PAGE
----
Later in the 90’s, we saw the second, larger shift. This was the change in the primary motivation for the hero’s heroic actions. Now the stories started introducing situations in which the his loved ones were in danger. This trend started softly – consider Volcano (1997, which has Tommy Lee Jones saving his daughter from the situations she lands herself in, as lava bursts out everywhere in LA) or Armageddon (1998, in which Bruce Willis takes up an asteroid-busting assignment arguably to save his daughter, and later her fiancée). Of course, there were other factors like the hero’s innate nobility and/or his sense of duty. But the primary motivation shifted towards saving his loved ones. These scenarios started becoming became central to the plot. Makes one wonder – if their daughters hadn’t been in danger, what would these fathers have been doing?
2000 and after: the reason to be a hero
In our age, self-indulgence and self-destruction, rather than self-sacrifice, are the foundations for new heroic myths.
– Dean Koontz (American author, b.1945, in “Brother Odd”, 2006)
In this millennium, the second shift has become more pronounced. Ironically in post-9/11 America, the plot focus of disaster films shifted from the disaster to the family rescue. The disaster itself became almost irrelevant, providing context for the CGI special effects that would decorate the movie, the backdrop of the hero’s quest to save his family. The Day After Tomorrow (2004) had Dennis Quaid trekking across ice and snow after massive storms have ravaged Earth to rescue his son. 2005’s War of The Worlds had Spielberg reinterpreting the H G Wells classic into an odyssey about Tom Cruise and his kids. 28 Weeks Later (2007), the sequel to the superb and graphic 28 Days Later (2002, by Danny Boyle), succumbed and became about the kids. Even the Ice Age franchise couldn’t hold out – after Ice Age (2002) and Ice Age: The Meltdown (2006), 2009’s Ice Age: Dawn of the Dinosaurs became about Manny’s (the woolly mammoth voiced by Ray Romano) efforts to make things safer for his pregnant wife, Ellie (voiced by Queen Latifah).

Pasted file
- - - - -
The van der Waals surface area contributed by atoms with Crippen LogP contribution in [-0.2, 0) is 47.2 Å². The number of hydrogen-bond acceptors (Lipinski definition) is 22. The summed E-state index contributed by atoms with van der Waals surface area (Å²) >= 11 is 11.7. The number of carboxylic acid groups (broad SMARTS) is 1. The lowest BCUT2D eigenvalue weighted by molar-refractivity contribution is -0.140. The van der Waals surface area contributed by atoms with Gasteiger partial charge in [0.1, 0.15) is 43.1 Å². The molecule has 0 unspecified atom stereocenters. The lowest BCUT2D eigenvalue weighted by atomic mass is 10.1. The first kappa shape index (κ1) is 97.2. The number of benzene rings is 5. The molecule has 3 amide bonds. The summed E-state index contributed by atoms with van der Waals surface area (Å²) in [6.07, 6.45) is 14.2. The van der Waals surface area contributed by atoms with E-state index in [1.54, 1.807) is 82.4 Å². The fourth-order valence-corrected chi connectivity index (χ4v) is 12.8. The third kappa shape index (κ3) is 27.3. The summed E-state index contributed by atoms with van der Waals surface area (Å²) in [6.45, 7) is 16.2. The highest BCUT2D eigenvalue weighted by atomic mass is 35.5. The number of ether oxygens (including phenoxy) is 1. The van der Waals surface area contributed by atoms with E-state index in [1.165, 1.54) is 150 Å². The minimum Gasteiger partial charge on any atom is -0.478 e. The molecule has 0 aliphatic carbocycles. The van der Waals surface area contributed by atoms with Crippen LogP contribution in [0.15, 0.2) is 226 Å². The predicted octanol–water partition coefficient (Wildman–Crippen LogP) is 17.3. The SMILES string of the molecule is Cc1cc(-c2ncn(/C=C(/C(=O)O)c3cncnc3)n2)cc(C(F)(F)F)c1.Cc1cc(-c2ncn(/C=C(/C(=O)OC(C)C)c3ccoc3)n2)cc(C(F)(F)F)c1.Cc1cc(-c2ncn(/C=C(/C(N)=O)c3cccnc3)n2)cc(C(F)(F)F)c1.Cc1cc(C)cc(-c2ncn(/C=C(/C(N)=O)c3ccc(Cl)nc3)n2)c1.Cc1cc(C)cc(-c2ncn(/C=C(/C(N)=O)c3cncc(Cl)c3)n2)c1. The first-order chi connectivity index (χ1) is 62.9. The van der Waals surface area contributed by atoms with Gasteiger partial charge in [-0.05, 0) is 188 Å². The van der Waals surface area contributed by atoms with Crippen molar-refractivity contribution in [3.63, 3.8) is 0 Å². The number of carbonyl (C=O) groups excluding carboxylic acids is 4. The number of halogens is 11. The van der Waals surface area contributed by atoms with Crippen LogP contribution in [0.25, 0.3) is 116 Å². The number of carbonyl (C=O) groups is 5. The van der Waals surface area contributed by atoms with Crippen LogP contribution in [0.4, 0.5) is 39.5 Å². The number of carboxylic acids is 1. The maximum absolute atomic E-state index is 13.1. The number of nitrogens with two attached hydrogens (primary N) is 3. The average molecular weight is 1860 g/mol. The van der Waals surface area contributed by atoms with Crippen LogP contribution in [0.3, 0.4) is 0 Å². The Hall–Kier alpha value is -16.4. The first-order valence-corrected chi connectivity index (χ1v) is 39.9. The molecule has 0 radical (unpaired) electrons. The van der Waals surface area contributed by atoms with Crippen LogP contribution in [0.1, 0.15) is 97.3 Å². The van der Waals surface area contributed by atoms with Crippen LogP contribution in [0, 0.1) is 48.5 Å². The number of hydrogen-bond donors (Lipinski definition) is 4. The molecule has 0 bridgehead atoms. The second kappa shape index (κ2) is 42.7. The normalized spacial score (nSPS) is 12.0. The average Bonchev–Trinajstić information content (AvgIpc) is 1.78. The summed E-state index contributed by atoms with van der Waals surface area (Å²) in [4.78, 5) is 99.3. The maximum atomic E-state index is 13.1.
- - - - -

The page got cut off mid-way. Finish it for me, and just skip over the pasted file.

In recent years, this theme has become even more repetitive:
- 2012 (2009): global geological disaster, John Cusack saving his son
- Knowing (2009): global disaster, Nicolas Cage & Rose Byrne saving the kids
- Into The Storm (2014): biggest storm systems ever, Richard Armitage has to find and save his elder son who’s trapped in building wrecked by a tornado
- Interstellar (2014): global agri-disaster had even Chris Nolan turning this film into one about familial love across space, time & dimensions
- San Andreas (2015): California super-quake, Dwayne Johnson’s efforts to rescue his daughter
- The Fifth Wave (2016): world being destroyed by aliens, older sister and her boyfriend search for younger brother
- Beyond Skyline (2017): world being destroyed by aliens, Frank Grillo inserts himself into an alien spaceship to rescue his son (this sequel’s plot degraded substantially from Skyline (2010), in which a group of stranded strangers come together to fight aliens to survive)
- Skyscraper (2018): world’s tallest building on fire, Dwayne Johnson saving his family trapped inside
Heroes available…but the noble hero is dead
Extreme heroism springs from something that no scientific theory can fully explain; it’s an illogical impulse that flies in the face of biology, psychology, actuarial statistics, and basic common sense.
– Christopher McDougall (American author and journalist, b.1962)
A noble heroic act is an irrational act. It is selfless, voluntary, done for someone else in need, involves substantial risk and provides no material gain or compensation. An ordinary man performing a noble heroic act is, first and foremost, selfless.
But if the hero’s family is in danger then are his actions selfless? No so much. Scientists have a term for this – its called kin selection, which Wikipedia explains as an “evolutionary strategy that favours the reproductive success of an organism’s relatives, even at a cost to the organism’s own survival and reproduction”. So, while the disaster itself may be improbable, Hollywood needs to provide the audience with a believable explanation for the the hero’s actions. The question arises: Why?
In today’s society, selfishness is expected behavior. We understand this, we expect this. On the other hand, selflessness surprises us. In our minds we ask the question: “Why is he doing this? What’s in it for him?”. We’re unable to comprehend or accept noble heroic acts. We’re unable to believe actions that provide no benefit to a selfless hero.
Big-budget commerce always exploits current social thinking and mindsets. This is also true for Hollywood disaster movies, which reflect our subliminal cynicism about the noble hero. In order to sell, these movies need to put the hero’s loved ones in danger to explain his actions and make him believable.
So ultimately its our cynicism that killed the noble hero. I miss him.
~ ~ ~
PS: Heroes are women and men. I’ve used the male gender above for ease of prose only. As Maya Angelou famously said, “How important it is for us to recognize and celebrate our heroes and she-roes“.
Saw this in the Economist Espresso, and it fits here!
One thought on “The Death of the Noble Hero”